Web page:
{[ promptMessage ]}

Bookmark it

{[ promptMessage ]}

sec11_Notes - 11 Transportation and assignment problems In...

Info iconThis preview shows pages 1–3. Sign up to view the full content.

View Full Document Right Arrow Icon
11 Transportation and assignment problems In this section we study two classical and very useful linear programming models: the “transportation problem” and a special case, the “assignment problem.” Incidentally, we shall see an important class of problems that ex- hibit massive degeneracy. We begin with a simple example of a transporta- tion problem, modified from one in the seminal book on linear programming [3]. We consider a company with plants in Seattle and San Diego, with ca- pacities 350 and 625 cases per week respectively. The company must satisfy demand in New York, Chicago and Topeka of 325, 300, and 275 cases respec- tively. Transportation costs (in dollars per case) are as follows. New York Chicago Topeka Seattle 225 153 162 San Diego 225 162 126 We must decide how many cases to send on each route in order to satisfy the demand at minimum total transportation cost. In the general transportation problem, we have m “origins,” labeled i = 1 , 2 , . . . , m : origin i has a supply of s i units. We also have n “destinations,” labeled j = 1 , 2 , . . . , n : destination j has demand d j units. To transport one unit from origin i to destination j costs c ij , and our aim is to satisfy all the demands using the available supplies, at minimum total transportation cost. For the general transportation problem to be feasible, the total supply must be at least as large as the total demand. In fact, we do not really restrict the model if we make the following assumption: (11.1) total supply m i =1 s i = total demand n j =1 d j . If, in our problem, the total supply strictly exceeded the total demand, we could simply introduce an extra “dummy” destination. The demand at this destination is the difference between supply and demand, and the transporta- tion cost from any origin to this destination is zero. Clearly, this new prob- lem is equivalent to the original problem, and it satisfies assumption (11.1). Henceforth, we therefore assume that condition (11.1) holds. We introduce variables x ij that measure the number of units we transport from origin i to 56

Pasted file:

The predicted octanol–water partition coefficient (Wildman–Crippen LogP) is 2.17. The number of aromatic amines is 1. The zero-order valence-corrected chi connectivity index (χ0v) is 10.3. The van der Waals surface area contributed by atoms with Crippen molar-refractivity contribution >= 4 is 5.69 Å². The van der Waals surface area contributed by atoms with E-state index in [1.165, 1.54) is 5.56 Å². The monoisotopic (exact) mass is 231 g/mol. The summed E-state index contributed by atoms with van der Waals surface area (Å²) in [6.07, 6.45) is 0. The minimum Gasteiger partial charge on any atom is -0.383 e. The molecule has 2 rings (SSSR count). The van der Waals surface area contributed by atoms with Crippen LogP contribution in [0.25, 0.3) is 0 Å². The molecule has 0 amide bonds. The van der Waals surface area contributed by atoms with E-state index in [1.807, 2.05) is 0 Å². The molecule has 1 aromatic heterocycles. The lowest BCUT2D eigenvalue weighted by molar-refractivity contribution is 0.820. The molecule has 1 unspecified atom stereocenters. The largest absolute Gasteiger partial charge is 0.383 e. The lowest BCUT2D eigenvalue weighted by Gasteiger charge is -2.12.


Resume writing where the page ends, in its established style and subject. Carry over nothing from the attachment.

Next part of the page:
Background image of page 1

Info iconThis preview has intentionally blurred sections. Sign up to view the full version.

View Full Document Right Arrow Icon
destination j . Our transportation problem then becomes the following linear program. minimize m i =1 n j =1 c ij x ij subject to n j =1 x ij = s i ( i = 1 , 2 , . . . , m ) m i =1 x ij = d j ( j = 1 , 2 , . . . , n ) x 0 .
Background image of page 2
Image of page 3
This is the end of the preview. Sign up to access the rest of the document.

{[ snackBarMessage ]}